is a town located in northwestern British Columbia
, approximately halfway between Prince George
and Prince Rupert
. Smithers is located in the Regional District of Bulkley-Nechako
With a population of 5,509, Smithers is a service area for most of the Bulkley Valley
The Bulkley Valley
in which Smithers is situated was originally inhabited by the Wet'suwet'en
, an indigenous Carrier
people whose native tongue is of the Athabaskan language family
. Upstream, the Bulkley, a smaller stream running through Houston, and the Morice join just west of Houston. At the point of their joining they become the Bulkley, not the Morice despite the fact the Morice is larger. This was done by Poudrier, a government cartographer whom, it is rumoured, never saw the region.
Smithers was founded in 1913 as the regional headquarters for the Grand Trunk Pacific Railway
. The new community was named after the railway's chairman of the board of directors, Sir Alfred Smithers
. In 1921, Smithers became the first incorporated village in British Columbia. In 1967, Smithers was incorporated as a town.
The Town was surveyed in 1913 and a street grid pattern was established that is still very much evident today. Historically, intensive development has been oriented towards Main Street as the prime commercial focus with residential development radiating outward from the commercial core. The traditional downtown was punctuated by important civic structures — the (old) Courthouse at the intersection of Main Street with Highway 16
or by community focal points — the Canadian National Railway
station at the western end of Main Street. This pattern has been sustained by the preservation of the old courthouse, with establishment of a major civic park in Central Park, and with the on-going restoration of the CN railway station as a community resource centre.
Smithers and the Bulkley Valley have often been described by non-residents as being distinct from the rest of Northern British Columbia. According to a 1990s survey, per capita, Smithers has 'the most of' in almost every category. Many factors contribute to the composition of society in Smithers, including the arts, environmental protection, and local industries such as forestry and mining.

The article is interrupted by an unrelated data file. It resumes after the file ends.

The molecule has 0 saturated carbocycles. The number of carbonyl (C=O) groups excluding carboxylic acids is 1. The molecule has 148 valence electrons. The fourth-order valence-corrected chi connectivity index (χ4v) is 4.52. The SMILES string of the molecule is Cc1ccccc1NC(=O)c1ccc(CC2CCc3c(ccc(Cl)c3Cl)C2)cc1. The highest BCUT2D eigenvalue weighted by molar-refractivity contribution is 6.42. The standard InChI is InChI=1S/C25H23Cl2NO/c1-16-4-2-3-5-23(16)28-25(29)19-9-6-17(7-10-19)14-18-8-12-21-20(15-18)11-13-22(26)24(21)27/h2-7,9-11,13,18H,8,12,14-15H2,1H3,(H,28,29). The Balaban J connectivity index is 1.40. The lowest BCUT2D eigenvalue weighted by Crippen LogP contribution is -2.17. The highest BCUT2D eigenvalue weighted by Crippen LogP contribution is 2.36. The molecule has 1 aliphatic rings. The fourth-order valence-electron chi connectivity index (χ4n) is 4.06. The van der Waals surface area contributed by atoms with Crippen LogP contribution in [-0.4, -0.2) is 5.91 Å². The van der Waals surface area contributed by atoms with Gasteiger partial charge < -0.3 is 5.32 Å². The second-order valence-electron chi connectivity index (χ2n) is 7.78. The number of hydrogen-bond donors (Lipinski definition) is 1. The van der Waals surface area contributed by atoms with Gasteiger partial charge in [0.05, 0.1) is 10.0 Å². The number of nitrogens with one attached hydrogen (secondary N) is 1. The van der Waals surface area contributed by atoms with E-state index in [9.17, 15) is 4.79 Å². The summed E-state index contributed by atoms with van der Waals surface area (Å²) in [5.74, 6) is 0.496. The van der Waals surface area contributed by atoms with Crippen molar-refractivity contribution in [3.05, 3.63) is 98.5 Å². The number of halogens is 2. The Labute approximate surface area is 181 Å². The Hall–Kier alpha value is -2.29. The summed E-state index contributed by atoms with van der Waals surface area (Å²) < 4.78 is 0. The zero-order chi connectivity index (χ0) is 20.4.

The theme of the town of Smithers is alpine, which is drawn from the geography of the area. A town bylaw requires businesses in the downtown area centered on Main Street to construct their buildings in an alpine style. A fiberglass statue of a man blowing an alpine horn, commonly referred to as The Alpenman or Alpine Al, is located at the entrance to the main street and has become the town symbol.
Residents of Smithers are called Smithereens which remains a more popularly accepted title than the sometimes used 'Smitherite'.
Smithereens have a particularly strong environmental ethic. In 2006, over 600 Smithereens took to the streets to voice their opposition to a [proposed coalbed methane gas field near Telkwa http://concernedaboutcbm.org], which threatened local water quality, landscape integrity and wild salmon populations.
Smithers and the Bulkley Valley is home to many musicians, including Juno-Award-winning Alexis Puentes and hometown folks hero Mark Perry. The biggest assembly of musical talent happens during the annual Mid-Summer Music festival in late June. Over the years, Mid-Summer music festival has seen some famous acts like Spirit of the West and Barenaked Ladies has drawn audiences and participants from all across North America.
The Della Herman Theatre, named after a long time resident and former school board official, is the primary venue for shows and performances, though several pubs and even open fields serve as secondary performance venues. Numerous organisations including the Bulkley Valley Community Arts Council operate to keep music and other artistic activities vibrant.
The latest census
| Canada 2001 Census
|| British Columbia |
|| 33.3 years
|| 38.4 years |
|Under 15 years old
|| 18% |
|Between 25 and 44 years old
|| 30% |
|Over 65 years old
|| 14% |
|| 21% |
|| 31% |
, taken in 2001, recorded 5,415 residents living in 2,195 households and 1,460 families. Of those over 15 years of age in 2001, 48% were married, slightly lower than the 51% provincial average. With 87% of Smithers residents being Canadian-born, and 88% with an English-only mother tongue, the town has few visible minorities. Though not included as visible minorities, 10% identified themselves as Aboriginal, a higher proportion than the 4% provincial average.
Despite its small population, Smithers has produced several notable professional ice hockey
- Robert Chaplin, artist and publisher
- Graham Roumieu, author and illustrator.
- Gina Holden, actress.
- Joseph L. Coyle, newspaper publisher (The Interior News) and inventor of the egg carton (1911)
- Robin Mathews, b. 1931 in Smithers; a poet, political activist, playwright, teacher, essayist.
- Tobin Frank, a musician with the Canadian band, Spirit of the West comes from Smithers.
- Micah Sicotte, a composer, musician, educator and VP of the Federal Commonwealth Society originates from Smithers.
- Adrian Miles, singer for Solstice (UK band)
- Susan Juby, author of the Alice, I Think series of books, grew up in Smithers.
- Daniel Imhof, professional soccer player at VfL Bochum (Germany).